Posts Tagged thriller

‘Home Before Dark’, by Riley Sager

This was an interesting novel. Not least because I’d read and enjoyed some of the author’s work in the past (particularly his debut, ‘Final Girls’), but because I’d already seen a lot of good things from other reviewers. Riley Sager clearly has a love for the horror genre, so when I heard he was writing a haunted house tale, inspired by ‘The Amityville Horror’, I was keen to see his take on the theme.

Our primary narrator is Maggie, whose author father has recently died as the story opens. He wrote what she refers to as ‘The Book’ – and we soon begin to see excerpts from it, and to see why she is both affected and haunted by that overarching work.

Because Maggie is a grown-up version of the little girl from The Book itself, a ‘based on true events’ story of a family escaping from a lethal haunted house. She’s travelled through life with what became a best-seller hanging over her; it’s hard to meet anyone who doesn’t know her own story better than she does.

When she learns that she’s inherited that very house, she resolves to put her past demons to rest – and we’re off and running.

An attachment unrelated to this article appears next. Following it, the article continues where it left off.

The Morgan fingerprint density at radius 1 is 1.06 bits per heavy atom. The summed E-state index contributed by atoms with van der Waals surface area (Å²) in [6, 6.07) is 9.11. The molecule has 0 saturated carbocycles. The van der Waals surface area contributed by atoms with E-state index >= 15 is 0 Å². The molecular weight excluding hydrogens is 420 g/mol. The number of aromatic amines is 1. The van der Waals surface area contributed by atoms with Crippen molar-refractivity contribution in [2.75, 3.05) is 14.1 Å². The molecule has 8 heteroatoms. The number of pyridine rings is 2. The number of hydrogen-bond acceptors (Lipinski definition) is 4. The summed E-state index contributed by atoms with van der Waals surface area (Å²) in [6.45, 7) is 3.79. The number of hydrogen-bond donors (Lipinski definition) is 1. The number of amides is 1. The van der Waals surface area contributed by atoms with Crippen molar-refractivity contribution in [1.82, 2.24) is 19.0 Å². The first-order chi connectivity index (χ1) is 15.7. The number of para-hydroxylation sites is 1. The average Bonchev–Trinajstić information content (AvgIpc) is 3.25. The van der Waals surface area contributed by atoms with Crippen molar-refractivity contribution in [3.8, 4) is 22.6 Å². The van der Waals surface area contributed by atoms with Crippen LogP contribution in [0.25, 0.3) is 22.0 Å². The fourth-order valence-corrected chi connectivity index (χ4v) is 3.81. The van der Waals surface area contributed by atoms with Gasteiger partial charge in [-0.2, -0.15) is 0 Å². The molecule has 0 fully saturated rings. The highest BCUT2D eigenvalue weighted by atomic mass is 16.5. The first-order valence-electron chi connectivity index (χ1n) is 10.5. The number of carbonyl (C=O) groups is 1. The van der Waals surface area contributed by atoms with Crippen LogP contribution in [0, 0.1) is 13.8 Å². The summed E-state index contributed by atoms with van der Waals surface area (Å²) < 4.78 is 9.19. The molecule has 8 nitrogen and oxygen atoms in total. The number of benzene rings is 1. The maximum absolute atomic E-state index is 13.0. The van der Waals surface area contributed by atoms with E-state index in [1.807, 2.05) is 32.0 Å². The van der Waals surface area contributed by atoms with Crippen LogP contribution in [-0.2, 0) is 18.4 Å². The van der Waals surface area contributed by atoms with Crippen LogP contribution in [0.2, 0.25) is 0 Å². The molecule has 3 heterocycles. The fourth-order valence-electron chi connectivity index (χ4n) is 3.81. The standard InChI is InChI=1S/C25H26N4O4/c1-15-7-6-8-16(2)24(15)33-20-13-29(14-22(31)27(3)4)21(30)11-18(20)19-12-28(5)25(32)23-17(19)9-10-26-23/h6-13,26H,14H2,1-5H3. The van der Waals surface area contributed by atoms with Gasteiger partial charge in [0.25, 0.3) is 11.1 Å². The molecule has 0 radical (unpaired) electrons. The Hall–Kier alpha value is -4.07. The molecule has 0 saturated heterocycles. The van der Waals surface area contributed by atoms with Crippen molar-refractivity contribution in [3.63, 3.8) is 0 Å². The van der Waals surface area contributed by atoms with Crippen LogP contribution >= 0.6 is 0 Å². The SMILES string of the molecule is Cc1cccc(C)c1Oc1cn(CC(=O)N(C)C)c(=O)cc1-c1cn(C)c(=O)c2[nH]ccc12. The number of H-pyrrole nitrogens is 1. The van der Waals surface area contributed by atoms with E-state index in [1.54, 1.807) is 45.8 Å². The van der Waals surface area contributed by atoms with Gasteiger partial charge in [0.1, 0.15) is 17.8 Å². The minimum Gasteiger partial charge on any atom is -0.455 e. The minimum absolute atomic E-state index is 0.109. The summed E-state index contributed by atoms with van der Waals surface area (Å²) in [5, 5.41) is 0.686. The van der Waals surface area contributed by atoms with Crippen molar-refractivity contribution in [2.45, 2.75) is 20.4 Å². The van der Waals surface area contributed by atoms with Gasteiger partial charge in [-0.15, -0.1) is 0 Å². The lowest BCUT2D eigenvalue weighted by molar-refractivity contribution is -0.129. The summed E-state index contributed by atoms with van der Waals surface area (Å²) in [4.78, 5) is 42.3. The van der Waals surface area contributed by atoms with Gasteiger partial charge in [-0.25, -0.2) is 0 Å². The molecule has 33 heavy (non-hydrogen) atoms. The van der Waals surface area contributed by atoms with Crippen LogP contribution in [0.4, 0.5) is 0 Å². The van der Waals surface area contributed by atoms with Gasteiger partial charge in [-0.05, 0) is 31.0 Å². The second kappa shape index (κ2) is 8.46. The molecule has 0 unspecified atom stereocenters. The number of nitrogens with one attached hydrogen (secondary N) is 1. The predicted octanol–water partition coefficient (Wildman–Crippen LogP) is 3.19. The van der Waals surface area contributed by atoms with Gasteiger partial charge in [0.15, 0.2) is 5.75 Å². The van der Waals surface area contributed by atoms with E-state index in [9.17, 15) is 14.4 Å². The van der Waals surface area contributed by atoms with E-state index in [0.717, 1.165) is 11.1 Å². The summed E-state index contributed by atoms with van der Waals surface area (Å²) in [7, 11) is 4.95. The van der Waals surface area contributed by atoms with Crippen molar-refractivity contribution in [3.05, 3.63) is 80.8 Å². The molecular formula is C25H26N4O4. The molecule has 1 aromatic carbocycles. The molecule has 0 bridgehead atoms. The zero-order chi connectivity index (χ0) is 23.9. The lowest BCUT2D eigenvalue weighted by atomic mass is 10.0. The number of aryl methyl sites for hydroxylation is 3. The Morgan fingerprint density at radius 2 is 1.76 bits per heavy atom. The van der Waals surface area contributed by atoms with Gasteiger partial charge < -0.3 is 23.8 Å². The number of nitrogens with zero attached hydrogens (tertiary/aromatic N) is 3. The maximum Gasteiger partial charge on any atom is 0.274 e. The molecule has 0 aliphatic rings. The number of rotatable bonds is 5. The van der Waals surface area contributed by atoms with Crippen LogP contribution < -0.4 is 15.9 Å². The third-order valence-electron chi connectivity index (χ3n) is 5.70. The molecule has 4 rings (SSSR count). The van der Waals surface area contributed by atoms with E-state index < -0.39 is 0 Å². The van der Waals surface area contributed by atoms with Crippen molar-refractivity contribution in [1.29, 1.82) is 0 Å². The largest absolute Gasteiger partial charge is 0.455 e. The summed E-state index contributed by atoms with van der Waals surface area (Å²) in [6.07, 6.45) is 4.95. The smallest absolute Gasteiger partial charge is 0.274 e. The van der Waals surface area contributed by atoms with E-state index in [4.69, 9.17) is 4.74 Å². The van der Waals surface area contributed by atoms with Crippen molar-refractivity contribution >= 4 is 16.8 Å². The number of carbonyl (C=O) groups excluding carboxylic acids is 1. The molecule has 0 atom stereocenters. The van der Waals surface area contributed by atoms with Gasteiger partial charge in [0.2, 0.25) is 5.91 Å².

This was an enthralling read. We see Maggie exploring the house as an adult, seeing its effect – and that of The Book – on the nearby town, as well as the constant thread of basically trying to figure out if her father was telling the truth or not. Is the house haunted? What about the multiple deaths there over the years, the mysterious staff members and their daughters, and the previous living residents of the house itself?

Maggie’s explorations in the present day are interspersed with chapters from The Book, letting us ‘see’ what actually happened. Except her father may be an unreliable narrator. Or is that Maggie’s memory playing tricks?

Before I knew it, I had sped through the majority of the book (this one, not The Book) and was entering the end zone. Which is sadly where it lost me.

I felt very let down by ‘Home Before Dark’. The twisting plot-threads were excellent, but the multiple fake-outs were not. Everything is tied in a neat bow as the story closes, but that actually felt disappointing after so many mysteries; almost as if I’d have preferred the final door remained closed.

I’m actually reminded of the debate over ‘The Blair Witch Project’ original movie. Would you rather see the monster, or leave that to your own imagination?

Ultimately, for me, trying to figure the puzzle out was far more fun than what happened when the Scooby Doo villain’s mask was pulled off. I know some people will be happy with that, but after a kind of supernatural whodunnit, it was frustrating to be told that the reader had been mislead (in a manner of speaking) as much as the characters.

I doubt I’ll be rereading The Book again soon. But I bet it’ll make a great movie.

Available now from all physical and electronic bookshops.

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